|Road World Championships|
|Venue: Ponferrada, Spain. Dates: 21-28 September|
|BBC coverage: Live women's road race on BBC One, BBC Two & Red Button on 27 September; live men's road race on Red Button and BBC Two on 28 September. Live text commentary of men's and women's road races on BBC Sport website.|
Britain's Lizzie Armitstead says she will be "disappointed" if she does not win Saturday's women's road race at the World Championships in Spain.
"I would like to be world champion," the 25-year-old told BBC Sport. "It's the first year where I can say that with some genuine belief.
"If I don't win I will be disappointed. It's the best chance I've ever had."
Armitstead believes the undulating nature of the 127.4km course, made up of seven 18.2km laps, is suited to her style of riding as she looks to become the fourth British winner of the women's road race.
|GB medals at women's world road race|
|Gold - Beryl Burton (1960, 67); Mandy Jones (1982), Nicole Cooke (2008)|
|Silver - Beryl Burton (1962); Bernadette Swinnerton (1969); Nicole Cooke (2005)|
|Bronze - Mandy Jones (1980); Nicole Cooke (2003, 06)|
"The course is really hard. It's relentless and that's what suits me," she said. "Repeated efforts with minimal recovery is what suits me and what I will try and benefit from.
"I came to recce the course in June which is the first time I've done that prior to a World Championships so I feel more prepared.
"It's been the best season of my career so far. People around me are saying 'Lizzie it's your course' so I guess I should listen to them."
Armitstead, who has a best World Championships finish of seventh in 2007, will be supported in her effort by double junior world champion Lucy Garner and Hannah Barnes, both of whom were in England's Commonwealth Games team, and Britain's 2013 junior road champion Anna Christian.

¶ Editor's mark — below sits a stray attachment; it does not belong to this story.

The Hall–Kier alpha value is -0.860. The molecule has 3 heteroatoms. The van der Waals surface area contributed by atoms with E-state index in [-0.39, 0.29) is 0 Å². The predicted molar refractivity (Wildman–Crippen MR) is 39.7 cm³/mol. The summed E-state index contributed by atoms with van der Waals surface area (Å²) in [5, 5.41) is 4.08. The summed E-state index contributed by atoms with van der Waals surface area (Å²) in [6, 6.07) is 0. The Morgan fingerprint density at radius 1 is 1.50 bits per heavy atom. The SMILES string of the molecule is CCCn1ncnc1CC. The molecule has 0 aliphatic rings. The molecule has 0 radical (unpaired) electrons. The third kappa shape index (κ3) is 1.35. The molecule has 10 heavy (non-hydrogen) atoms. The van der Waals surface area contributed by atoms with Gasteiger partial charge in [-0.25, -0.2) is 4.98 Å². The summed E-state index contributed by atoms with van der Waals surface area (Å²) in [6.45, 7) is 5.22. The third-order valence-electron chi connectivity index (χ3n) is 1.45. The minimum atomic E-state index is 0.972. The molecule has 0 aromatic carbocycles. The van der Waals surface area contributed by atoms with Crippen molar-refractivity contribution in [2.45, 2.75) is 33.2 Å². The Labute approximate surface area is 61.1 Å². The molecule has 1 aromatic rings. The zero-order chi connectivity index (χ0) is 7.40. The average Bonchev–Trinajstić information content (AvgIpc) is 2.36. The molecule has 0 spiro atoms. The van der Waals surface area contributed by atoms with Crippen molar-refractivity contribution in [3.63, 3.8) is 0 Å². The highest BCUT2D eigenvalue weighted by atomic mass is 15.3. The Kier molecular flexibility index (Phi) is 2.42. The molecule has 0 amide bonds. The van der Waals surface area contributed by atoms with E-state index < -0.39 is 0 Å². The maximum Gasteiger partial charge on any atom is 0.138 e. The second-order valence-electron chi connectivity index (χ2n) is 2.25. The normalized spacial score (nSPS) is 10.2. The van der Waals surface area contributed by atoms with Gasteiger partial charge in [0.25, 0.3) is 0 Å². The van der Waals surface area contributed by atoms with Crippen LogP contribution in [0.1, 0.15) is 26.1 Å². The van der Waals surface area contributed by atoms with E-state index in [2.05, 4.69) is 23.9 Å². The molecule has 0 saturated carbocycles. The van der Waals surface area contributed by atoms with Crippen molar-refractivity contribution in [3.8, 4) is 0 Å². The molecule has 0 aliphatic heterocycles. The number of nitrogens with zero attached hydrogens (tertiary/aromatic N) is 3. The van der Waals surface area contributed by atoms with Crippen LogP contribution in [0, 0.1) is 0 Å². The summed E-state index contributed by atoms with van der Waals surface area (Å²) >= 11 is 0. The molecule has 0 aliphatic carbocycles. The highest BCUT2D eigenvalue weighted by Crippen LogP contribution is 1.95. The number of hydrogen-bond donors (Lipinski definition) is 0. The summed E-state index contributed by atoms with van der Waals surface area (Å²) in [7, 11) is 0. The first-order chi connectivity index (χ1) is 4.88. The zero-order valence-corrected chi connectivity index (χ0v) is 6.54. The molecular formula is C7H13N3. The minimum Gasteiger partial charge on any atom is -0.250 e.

With more than 2,000m of climbing during the race, the six-strong team also features mountain bike specialists Alice Barnes and Annie Last.
"There's been a lot of talk about the road team. But we are in a transition period where we are struggling to find a complete team from the road," Armitstead explained.
"The two mountain bikers are the best in the world at what they do so no reason why they shouldn't have an impact."
Three-time champion Marianne Vos, who beat Armitstead into second at the London Olympics, believes the British rider will be among her fiercest rivals in Ponferrada.
"This season she showed she can be at a top level for a whole year, she has good chances," said the Dutchwoman, who won her first title in 2006, finished second in each of the following five years and has won the last two editions.
"Sometimes Vos is put on this pedestal as being superhuman and this is how she has been racing in previous years but it does have to come to an end and hopefully it will be this year," said the Otley racer.
"Vos at a World Championships is always the one to beat but she's definitely not as good as she normally is. She's beatable."